Chinese Studies Mohism
Carine Defoort
  • LAST REVIEWED: 08 June 2017
  • LAST MODIFIED: 28 April 2014
  • DOI: 10.1093/obo/9780199920082-0092


Mohism (Mojia 墨家) is the philosophical school or trend of thought named after Mozi 墨子 (Mo-tzu, Master Mo, Mo Di 墨翟, c. 479–381 BCE). Although influential in the late Warring States period, it is said to have disappeared during the imperial era, when it was mainly considered a heterodoxy opposed to Confucianism. The book Mozi was probably written over a period of approximately two hundred years (roughly in the 4th and 3rd centuries BCE) by successive groups of disciples and followers. In the Hanshu 漢書 it was listed in seventy-one pian 篇, of which fifty-three are extant. No early commentary has been preserved and the book was largely unavailable during most of the imperial history: while a short Mozi edition may have existed in the 6th century, all the current editions seem to go back to a Song exemplar that is now lost. The Mozi resurfaced in the Ming with its inclusion in the Zhengtong Daoist canon (in 1447) and in the late-18th-century Sikuquanshu project. Due to its poor transmission and textual corruption, especially of the technical parts, the critical reconstructions in the late 19th century were difficult and often tentative. The best preserved parts of the Mozi contain political and ethical ideas, such as opposition to wasting resources, to fatalism, and to aggressive warfare; more positively, they argue in favor of meritocracy, political uniformity, inclusive care, obedience to heaven, and belief in the existence of ghosts. Such ideas—nowadays labeled the “ten theses” (shilun 十論)—were mainly promoted in the core chapters (chaps. 8–37) and also in the probably slightly later dialogues (chaps. 46–50) and the opening chapters (chaps. 1–7). The remainder of the book also postdates the core chapters and is more difficult to interpret because of its technical content and textual corruption: the dialectical chapters (chaps. 40–45) discuss mainly logic and science, while the defense chapters (chaps. 52–71) contain military defensive techniques (see also Textual Matters).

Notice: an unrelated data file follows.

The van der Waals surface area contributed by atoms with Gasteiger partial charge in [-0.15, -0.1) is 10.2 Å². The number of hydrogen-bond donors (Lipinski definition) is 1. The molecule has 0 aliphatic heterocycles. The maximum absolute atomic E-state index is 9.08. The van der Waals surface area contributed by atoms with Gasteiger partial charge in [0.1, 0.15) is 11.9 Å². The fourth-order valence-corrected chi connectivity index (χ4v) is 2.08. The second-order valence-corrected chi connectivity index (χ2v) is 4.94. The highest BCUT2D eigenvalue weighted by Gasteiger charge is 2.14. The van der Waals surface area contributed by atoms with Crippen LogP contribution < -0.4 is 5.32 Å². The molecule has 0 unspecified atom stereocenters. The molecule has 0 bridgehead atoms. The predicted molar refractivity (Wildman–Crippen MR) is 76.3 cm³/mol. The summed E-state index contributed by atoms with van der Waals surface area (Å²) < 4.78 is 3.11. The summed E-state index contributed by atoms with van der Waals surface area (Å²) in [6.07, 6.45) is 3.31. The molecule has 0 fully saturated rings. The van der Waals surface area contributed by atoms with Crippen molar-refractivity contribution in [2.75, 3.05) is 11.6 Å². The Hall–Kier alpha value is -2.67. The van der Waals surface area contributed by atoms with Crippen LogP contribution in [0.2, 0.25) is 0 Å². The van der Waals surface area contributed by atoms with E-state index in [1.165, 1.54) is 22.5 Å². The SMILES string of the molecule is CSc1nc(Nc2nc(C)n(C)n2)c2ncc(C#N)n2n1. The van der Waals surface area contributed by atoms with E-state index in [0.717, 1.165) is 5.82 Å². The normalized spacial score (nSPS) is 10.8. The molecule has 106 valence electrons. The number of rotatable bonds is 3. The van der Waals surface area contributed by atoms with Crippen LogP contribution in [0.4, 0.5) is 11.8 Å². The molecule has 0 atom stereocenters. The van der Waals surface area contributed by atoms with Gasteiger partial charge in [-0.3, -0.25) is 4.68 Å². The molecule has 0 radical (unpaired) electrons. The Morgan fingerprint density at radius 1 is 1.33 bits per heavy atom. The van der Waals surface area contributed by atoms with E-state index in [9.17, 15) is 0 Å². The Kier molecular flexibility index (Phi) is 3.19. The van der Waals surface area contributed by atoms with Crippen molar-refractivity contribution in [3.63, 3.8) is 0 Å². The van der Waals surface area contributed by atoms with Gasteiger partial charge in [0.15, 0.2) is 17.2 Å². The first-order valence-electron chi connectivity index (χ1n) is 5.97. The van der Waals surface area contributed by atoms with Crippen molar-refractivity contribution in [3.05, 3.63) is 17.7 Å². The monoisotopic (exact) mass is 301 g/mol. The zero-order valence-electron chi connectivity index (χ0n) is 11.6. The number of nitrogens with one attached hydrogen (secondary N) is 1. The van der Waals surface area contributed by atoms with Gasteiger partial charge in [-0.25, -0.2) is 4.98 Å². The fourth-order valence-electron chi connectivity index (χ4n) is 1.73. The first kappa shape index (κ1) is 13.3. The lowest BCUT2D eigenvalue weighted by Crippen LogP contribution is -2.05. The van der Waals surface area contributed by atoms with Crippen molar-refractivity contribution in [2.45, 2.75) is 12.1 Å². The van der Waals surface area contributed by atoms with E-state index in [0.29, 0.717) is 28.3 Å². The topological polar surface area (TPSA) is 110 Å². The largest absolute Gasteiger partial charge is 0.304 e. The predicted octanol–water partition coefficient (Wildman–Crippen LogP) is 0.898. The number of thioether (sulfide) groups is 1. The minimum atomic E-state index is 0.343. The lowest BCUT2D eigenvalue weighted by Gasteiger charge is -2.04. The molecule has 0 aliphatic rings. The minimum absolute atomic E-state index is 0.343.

General Overviews

Since the last decades of the 20th century, a number of Chinese monographs have been written on the Mozi, several of which are included in Ren and Li 2004 (cited under Source Materials). Among the most influential is Zheng 2006. Qin 1994 contains studies of less-popular topics. Fewer monographs have been dedicated to the book Mozi in Western languages: the earliest and still relevant English monograph is Mei 1934; Lowe 1992 presents a religious reading of early Mohism. Defoort and Standaert 2013 focuses on differences within the nontechnical parts of the Mozi. Yoshinaga 2004 is a historical-philosophical reading inspired by Japanese Mozi research (see also Watanabe 1977, cited under Textual Matters).

  • Defoort, Carine, and Nicolas Standaert, eds. The Mozi as an Evolving Text: Different Voices in Early Chinese Thought. Studies in the History of Chinese Texts 4. Boston: Brill, 2013.

    Collection of studies that trace evolutions and differences within the book Mozi, more particularly the core chapters, dialogues, and opening chapters. Most papers focus on a specific number of Mozi chapters.

  • Lowe, Scott. Mo Tzu’s Religious Blueprint for a Chinese Utopia: The Will and the Way. Lewiston, NY: E. Mellen, 1992.

    A religious reading of the Mozi that is not limited to views on supernatural phenomena such as ghosts, spirits, and heaven. Based on a broad sense of “religion” in terms of “ultimate concern,” the core chapter and dialogues are interpreted in terms of the Mohist ultimate concern with the greatest possible benefit to the world and the means to realize it.

  • Mei, Yi-pao. Mo-tse, The Neglected Rival of Confucius. London: Arthur Probsthain, 1934.

    The earliest English monograph dedicated to Mozi’s life, work, school and teaching, including its methodology and ethical, political, economic, and religious thought. It gives a good overview of research on Mozi in the first part of the 20th century.

  • Qin Yanshi 秦彦士. Mozi xinlun: Yige dute de wenhua xuepai (墨子新論:一個獨特的文化學派). Chengdu, China: Dianzi Keda Chubanshe, 1994.

    A collection of studies of specific topics such as Mozi’s use of language and argumentation, science and technology in the defense chapters, and Mohism in relation to Han Confucianism, popular culture, and Daoist religion. Also includes a detailed history of Mozi quotes and editions of modern and contemporary Mozi research in China.

  • Yoshinaga Shinjirō 吉永慎二郎. Sengoku shisōshi kenkyū: Juka to Bokka no shisōshiteki kōshō 戦国思想史研究: 儒家と墨家の思想史的交渉. Kyoto, Japan: Hōyū Shoten, 2004.

    Traces the evolution of the core chapters and of Mohist thought against the background of historical events in the Warring States period and, more specifically, in relation to Confucian ideas on morality, fate, abdication, warfare, etc.

  • Zheng Jiewen 郑杰文. Zhongguo Moxue tongshi (中国墨学通史). 2 vols. Beijing: Renmin Chubanshe, 2006.

    A convenient but uncritical overview of comments and research on Mozi in Chinese sources from the Warring States period to the end of the 20th century. Two major claims of the work are, first, that Mohism retained its importance throughout Chinese history and, second, that the dialogues, or “Mohist Analects,” are the oldest testimony of Mozi’s thought, preceding the core chapters.

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